Of the many aspects of American life altered by the COVID-19 pandemic, perhaps none has shifted as quickly as higher education. An industry some considered recession-proof lost its swagger almost overnight. If long-running issues like sky-high tuition and a declining wage premium exposed cracks in the business model, an airborne illness that thrives on indoor gatherings has seemingly broken the dam wide open.
As parents across the country begin to imagine a future in which their college-bound child stays home or learns remotely while living on campus—even as they are required to pay most of the in-person tuition costs—colleges and universities will need to innovate in order to survive. And survive they must. Because while there are systemic issues inside both higher education and indeed our country, education is still the great equalizer, and it plays a critical role in a healthy economy and democracy.
We live in an uncertain world. Be it today’s public health crisis or tomorrow’s climate change disruption, higher-education institutions will need to be more flexible in the delivery of instruction in order to re-skill our labor force. New and nontraditional methods will have to be developed to provide and ensure access, equity and better outcomes for all stakeholders. Moreover, the delivery of online learning needs to be more than just a contingency plan; it must be a fundamental part of an institution’s programming.
The upshot is that colleges need not go it alone. Nor should they. Increased private-sector collaboration in terms of technology and services can enable the faculty and administration of colleges and universities to focus on their core mission: to generate and disseminate knowledge to millions of students every year. And as we saw with the shutdowns that began in March, many schools had neither the know-how nor the infrastructure to pivot to high-quality virtual learning in a timely way. Conversely, those universities that were already delivering courses online—many graduate programs, for example, are already offered entirely through online platforms—were able to more easily transition to a 100 percent distance-learning environment to continue their spring terms once the pandemic arrived.
If nothing else, collaboration between private enterprise and higher education is essential because these partnerships can fill important gaps. New financial strains as a result of COVID will only worsen the deep and steady cuts in state and federal funding, forcing even well-financed institutions to cut staff, services and programs without the ability to raise tuition or rely on revenue from athletics. For the regional state universities and the larger percentages of minority students who attend them, this could be particularly disastrous and could create a vicious cycle wherein fewer services and courses lead to fewer enrollments and the revenues that those students bring along.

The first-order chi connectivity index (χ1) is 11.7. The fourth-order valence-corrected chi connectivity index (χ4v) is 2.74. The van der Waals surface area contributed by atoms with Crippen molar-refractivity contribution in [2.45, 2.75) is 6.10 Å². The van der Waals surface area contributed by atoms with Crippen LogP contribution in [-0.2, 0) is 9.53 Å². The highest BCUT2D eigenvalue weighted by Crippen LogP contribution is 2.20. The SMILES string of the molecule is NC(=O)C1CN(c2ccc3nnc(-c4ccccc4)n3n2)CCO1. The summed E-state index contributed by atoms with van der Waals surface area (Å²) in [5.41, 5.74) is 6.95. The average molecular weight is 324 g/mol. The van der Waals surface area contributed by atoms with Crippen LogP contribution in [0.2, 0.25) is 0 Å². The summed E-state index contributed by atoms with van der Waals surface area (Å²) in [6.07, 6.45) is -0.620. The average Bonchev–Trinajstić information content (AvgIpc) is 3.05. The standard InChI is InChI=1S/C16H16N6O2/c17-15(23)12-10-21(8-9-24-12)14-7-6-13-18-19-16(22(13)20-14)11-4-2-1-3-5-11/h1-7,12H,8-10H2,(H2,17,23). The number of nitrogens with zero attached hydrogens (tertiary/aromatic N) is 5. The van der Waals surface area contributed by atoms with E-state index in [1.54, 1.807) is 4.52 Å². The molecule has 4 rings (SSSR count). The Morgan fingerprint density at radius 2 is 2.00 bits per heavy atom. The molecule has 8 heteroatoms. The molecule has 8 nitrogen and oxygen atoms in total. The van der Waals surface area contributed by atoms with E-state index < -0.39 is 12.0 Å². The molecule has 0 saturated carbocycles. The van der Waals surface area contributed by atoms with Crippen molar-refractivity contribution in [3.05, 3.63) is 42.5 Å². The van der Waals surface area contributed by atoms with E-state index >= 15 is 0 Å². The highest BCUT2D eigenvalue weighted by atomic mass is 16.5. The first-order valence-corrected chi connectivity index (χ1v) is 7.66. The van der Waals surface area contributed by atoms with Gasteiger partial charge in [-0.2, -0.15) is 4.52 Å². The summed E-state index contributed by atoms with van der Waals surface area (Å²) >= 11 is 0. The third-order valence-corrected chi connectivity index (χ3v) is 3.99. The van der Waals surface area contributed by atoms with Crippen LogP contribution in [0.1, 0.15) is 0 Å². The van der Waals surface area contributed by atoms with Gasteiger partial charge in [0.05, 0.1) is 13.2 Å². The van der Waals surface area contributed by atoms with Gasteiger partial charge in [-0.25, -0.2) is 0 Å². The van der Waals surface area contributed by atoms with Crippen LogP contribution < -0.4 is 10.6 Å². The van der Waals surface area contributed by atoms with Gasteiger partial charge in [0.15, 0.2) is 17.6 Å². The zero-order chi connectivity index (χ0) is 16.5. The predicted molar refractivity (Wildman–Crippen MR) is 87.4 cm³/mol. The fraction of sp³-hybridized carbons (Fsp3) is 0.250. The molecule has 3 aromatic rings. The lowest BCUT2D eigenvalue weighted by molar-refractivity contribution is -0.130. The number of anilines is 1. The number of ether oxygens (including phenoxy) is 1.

By harnessing the foundational elements of capitalism and applying them against longer-term policy objectives, private enterprises have developed the online tools and platforms that can solve key postsecondary education and labor market challenges. These innovators create new ways for educators to engage with their students and enhance the quality of the student experience. Private enterprise, meanwhile, has always benefited from the generation of knowledge that makes America’s higher-education system the envy of the world and the resultant human capital that drives our economic growth.
Crises have a way of bringing the future forward. The widespread shift to virtual learning as a result of COVID is just the most recent example proving that private capital has been a significant catalyst for innovation across the higher-education landscape. Yet the way forward will require a collaborative approach that blends the academic rigor and vibrancy of our higher-education system with the innovative private sector. Our economic recovery depends on it, and our students and communities deserve it.